Posted on Dec 13, 2011, 6 a.m.
Attaining ideal cardiovascular health by a healthy lifestyle may help to stave off cancer.
As an American Heart Association Strategic 2020 Goal, “ideal" cardiovascular health is one of elements that aim to improve Americans' heart health by 20% and reduce deaths from heart disease and stroke by 20%. Laura J Rasmussen-Torvik, from Northwestern University (Illinois, USA), and colleagues followed more than 13,000 healthy individuals for 13 years, measuring seven "metrics" of heart health at the start and tracking any cancer that developed. Those seven factors are: not smoking, normal BMI (a calculation based on weight and height), physical activity, healthy diet, and safe cholesterol, blood pressure and fasting blood glucose levels. Between 1987 and 2006, the participants developed more than 1,800 new cancers, namely prostate, breast, lung and colon. But, the more "ideal" factors people had, the less likely they were to develop cancer. Compared to people who had none of the seven factors, having just one reduced the risk of cancer by 20%. Three factors lowered the risk of cancer by 22%, and five to seven pushed the risk down 38%. The study authors conclude that: “Ideal cardiovascular health metrics are also collectively associated with lower cancer incidence.”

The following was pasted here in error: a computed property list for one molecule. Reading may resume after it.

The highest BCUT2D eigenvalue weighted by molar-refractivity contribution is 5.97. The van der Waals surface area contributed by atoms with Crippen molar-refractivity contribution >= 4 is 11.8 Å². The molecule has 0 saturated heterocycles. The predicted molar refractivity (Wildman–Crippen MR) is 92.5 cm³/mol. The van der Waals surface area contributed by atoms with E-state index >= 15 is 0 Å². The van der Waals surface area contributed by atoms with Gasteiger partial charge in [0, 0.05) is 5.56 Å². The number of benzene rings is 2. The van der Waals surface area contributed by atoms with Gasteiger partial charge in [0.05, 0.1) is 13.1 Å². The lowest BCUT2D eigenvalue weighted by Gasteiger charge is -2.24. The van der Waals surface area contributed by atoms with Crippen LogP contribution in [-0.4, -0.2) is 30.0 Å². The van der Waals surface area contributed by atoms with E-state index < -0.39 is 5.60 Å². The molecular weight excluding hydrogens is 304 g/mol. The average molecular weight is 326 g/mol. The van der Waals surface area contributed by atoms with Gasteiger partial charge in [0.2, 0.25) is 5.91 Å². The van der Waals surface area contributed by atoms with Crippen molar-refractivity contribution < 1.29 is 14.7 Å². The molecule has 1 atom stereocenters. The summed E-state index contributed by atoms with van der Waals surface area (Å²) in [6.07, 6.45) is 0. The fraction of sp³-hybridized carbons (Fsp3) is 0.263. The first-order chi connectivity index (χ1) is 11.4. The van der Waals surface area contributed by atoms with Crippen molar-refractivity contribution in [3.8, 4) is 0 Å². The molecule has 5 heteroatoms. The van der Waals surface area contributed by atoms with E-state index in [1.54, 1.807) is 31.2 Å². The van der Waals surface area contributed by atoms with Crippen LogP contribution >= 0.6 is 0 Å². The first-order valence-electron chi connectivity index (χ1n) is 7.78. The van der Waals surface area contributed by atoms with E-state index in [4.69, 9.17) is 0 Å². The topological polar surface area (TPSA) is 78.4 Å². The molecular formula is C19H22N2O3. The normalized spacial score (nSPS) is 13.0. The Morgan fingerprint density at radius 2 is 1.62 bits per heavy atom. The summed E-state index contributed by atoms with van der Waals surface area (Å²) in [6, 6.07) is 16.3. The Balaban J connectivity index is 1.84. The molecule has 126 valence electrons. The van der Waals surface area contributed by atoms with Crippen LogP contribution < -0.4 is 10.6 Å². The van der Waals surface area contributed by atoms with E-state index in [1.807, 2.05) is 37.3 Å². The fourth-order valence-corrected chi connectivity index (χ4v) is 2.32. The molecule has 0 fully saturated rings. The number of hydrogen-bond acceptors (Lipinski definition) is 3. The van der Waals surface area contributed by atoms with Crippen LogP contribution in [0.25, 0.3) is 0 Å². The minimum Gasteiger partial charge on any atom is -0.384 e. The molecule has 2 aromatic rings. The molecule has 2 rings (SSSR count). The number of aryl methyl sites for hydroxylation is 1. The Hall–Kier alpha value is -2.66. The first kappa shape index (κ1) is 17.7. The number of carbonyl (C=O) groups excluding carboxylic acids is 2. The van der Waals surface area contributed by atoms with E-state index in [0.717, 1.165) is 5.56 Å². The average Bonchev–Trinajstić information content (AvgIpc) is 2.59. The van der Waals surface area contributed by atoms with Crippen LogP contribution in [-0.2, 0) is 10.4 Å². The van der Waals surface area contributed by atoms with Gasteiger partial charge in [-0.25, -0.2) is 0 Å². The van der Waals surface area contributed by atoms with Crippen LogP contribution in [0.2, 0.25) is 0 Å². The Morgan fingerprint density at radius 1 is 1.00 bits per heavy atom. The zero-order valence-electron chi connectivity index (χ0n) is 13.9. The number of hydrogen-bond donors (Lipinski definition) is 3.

Laura J Rasmussen-Torvik, Christina M Shay, Judith Abramson, Jennifer A Nettleton, Christopher A Friedrich, Anna E Prizment, Aaron F Folsom. “The Association of AHA Ideal Cardiovascular Health with Cancer Incidence: The ARIC Study” [Abstract 13601]. Presented at American Heart Association Annual Meeting 2011, November 16, 2011.